Google rolling out video appointments, online classes to local business profiles
The booking can occur through GMB but the class or consultation won't happen on the business profile.
A prompt to set up video appeared in the Google My Business (GMB) dashboard at the end of last month, first noticed by SterlingSky’s Colan Nielsen. It didn’t carry any context or explanation and set off speculation about its purpose and functionality.
Though not appearing for everyone, some local SEOs speculated that the “launch” may have been premature. I asked Google about it and a company spokesperson clarified the video prompt is actually related to an announcement made in late May.
Prompt to set up video streaming on GMB profile
Part of earlier COVID-related product announcements. A Google spokesperson told me, “This functionality is a further extension of our online services announcement earlier this year. Merchants can already note on their Business Profiles that they offer virtual services and add links for booking online appointments. We’re testing some new functionality to help merchants easily get started with video conferencing providers so they can begin offering virtual services. There’s no change to what’s displayed on the Business Profile.”
Video options presented in GMB dashboard
Reserve with Google relationship seemingly required. That earlier announcement contained a number of initiatives designed to support small businesses during COVID-19 and help them pivot to online services. Specifically, the video button is for virtual appointments and online classes. New business attributes such as “online classes,” “online appointments,” or “online estimates” have also been added.
Google also explained its Reserve with Google program was being expanded beyond in-person appointments to online services and classes. Working with a Reserve with Google partner is necessary to enable the scheduling functionality for online classes. But the business-owner has discretion over the video platform used (e.g., Google Meet vs. Zoom vs. Webex).
It’s also not clear to me whether a business would be able offer virtual consultations (e.g., for sales) outside of a Reserve with Google partner relationship. Right now it appears the booking relationship is required and it may be that any sales consultation would need to be booked through the same scheduling functionality offered for conventional appointments and online classes. (Updated: see comment below.)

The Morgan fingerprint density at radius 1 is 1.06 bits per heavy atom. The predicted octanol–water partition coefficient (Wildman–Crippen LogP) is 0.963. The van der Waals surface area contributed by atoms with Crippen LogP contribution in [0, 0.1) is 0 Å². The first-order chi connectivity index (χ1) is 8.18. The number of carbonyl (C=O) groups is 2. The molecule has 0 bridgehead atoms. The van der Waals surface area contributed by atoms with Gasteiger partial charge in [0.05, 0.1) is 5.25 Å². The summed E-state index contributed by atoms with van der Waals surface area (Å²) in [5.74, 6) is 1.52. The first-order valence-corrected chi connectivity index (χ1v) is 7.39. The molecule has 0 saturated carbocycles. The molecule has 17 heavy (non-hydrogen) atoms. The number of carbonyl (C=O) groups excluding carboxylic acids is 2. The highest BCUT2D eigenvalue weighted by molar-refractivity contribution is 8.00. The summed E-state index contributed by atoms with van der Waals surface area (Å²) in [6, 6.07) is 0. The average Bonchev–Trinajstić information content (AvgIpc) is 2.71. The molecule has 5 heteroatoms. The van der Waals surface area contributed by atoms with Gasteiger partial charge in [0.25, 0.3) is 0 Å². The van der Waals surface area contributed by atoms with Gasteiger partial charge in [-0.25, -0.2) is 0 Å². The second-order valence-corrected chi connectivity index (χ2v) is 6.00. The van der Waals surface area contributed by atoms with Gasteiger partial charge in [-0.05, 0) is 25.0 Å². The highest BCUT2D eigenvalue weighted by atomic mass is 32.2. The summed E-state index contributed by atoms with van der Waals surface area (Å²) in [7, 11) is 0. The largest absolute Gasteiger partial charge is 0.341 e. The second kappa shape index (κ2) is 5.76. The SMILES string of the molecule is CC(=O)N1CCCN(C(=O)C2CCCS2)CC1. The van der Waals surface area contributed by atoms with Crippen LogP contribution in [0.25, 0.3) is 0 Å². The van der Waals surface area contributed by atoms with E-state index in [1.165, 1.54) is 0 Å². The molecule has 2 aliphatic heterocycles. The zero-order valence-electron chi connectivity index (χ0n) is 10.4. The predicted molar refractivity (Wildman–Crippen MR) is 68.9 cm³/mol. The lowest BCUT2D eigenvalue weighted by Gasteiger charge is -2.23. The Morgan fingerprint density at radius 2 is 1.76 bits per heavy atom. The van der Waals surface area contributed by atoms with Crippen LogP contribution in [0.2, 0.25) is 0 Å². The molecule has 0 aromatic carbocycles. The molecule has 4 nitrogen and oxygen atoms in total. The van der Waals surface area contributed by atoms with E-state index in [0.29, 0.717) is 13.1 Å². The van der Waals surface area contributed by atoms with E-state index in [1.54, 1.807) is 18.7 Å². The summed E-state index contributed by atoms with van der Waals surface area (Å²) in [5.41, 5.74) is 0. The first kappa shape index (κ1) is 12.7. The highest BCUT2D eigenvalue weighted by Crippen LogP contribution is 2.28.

Virtual class online booking flow
In its blog post at the time Google said, “Merchants working with one of these partners can offer online bookings directly on Google and share details with customers about how to pay and join the meeting using their preferred video platform.” The initial Reserve with Google partners mentioned were Booksy, WellnessLiving, Zooty and Regis.
One other thing that I was unable to clarify was whether the virtual classes would be streamed directly on the GMB profile (assume yes) or whether the video module could and would also live on local business websites. However, in its statement above Google says somewhat confusingly, “There’s no change to what’s displayed on the Business Profile.”
Why we care. Six months in, many consumers are still wary of gathering in indoor public places and resuming regular routines. Accordingly, virtual classes and services remain a lifeline for many local businesses during this period of crisis, which could extend well into next year. But online classes and consultations represent a shift in how small businesses will deliver services going forward.
Yelp introduced attributes such as online classes in May, though it’s not facilitating video platform adoption in the way that Google directly is. Small businesses have also been using Facebook live for online classes as well.
I suspect some of the unanswered questions above will become clear shortly as video rolls out more widely and we get a direct look at the functionality in action. Regardless, the move is also noteworthy because it takes Google My Business even further into the realm of digital commerce.
Update from Google: After the publication of this article Google reached out to clarify some of the questions I had about the functionality of the program. According to Google, “Businesses don’t need to have a relationship with a Reserve with Google partner to offer virtual appointments on their Business Profiles — they can add links to their website page offering virtual appointments / classes. If they have a relationship with a Reserve with Google partner that has enabled online offerings, it’s easier for customers to book directly on Google. In both cases, the virtual appointment will take place via the third party video provider, not on Google.”